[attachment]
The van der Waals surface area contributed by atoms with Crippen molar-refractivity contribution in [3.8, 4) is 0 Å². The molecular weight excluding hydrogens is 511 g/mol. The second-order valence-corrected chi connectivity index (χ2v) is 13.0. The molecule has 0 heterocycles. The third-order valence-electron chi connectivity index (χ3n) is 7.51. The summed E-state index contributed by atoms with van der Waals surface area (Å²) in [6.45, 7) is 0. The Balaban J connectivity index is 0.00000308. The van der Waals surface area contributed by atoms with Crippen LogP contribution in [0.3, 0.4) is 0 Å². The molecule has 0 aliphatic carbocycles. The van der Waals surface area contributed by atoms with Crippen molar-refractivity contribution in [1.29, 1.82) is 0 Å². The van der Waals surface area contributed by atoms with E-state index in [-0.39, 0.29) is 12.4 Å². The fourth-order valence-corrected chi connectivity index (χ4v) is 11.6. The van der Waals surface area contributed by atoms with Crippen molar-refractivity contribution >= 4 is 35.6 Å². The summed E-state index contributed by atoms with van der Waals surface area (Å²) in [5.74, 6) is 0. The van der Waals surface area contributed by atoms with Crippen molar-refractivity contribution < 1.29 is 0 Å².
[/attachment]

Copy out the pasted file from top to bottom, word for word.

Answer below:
The van der Waals surface area contributed by atoms with Crippen molar-refractivity contribution in [3.8, 4) is 0 Å². The molecular weight excluding hydrogens is 511 g/mol. The second-order valence-corrected chi connectivity index (χ2v) is 13.0. The molecule has 0 heterocycles. The third-order valence-electron chi connectivity index (χ3n) is 7.51. The summed E-state index contributed by atoms with van der Waals surface area (Å²) in [6.45, 7) is 0. The Balaban J connectivity index is 0.00000308. The van der Waals surface area contributed by atoms with Crippen LogP contribution in [0.3, 0.4) is 0 Å². The molecule has 0 aliphatic carbocycles. The van der Waals surface area contributed by atoms with Crippen molar-refractivity contribution in [1.29, 1.82) is 0 Å². The van der Waals surface area contributed by atoms with E-state index in [-0.39, 0.29) is 12.4 Å². The fourth-order valence-corrected chi connectivity index (χ4v) is 11.6. The van der Waals surface area contributed by atoms with Crippen molar-refractivity contribution >= 4 is 35.6 Å². The summed E-state index contributed by atoms with van der Waals surface area (Å²) in [5.74, 6) is 0. The van der Waals surface area contributed by atoms with Crippen molar-refractivity contribution < 1.29 is 0 Å².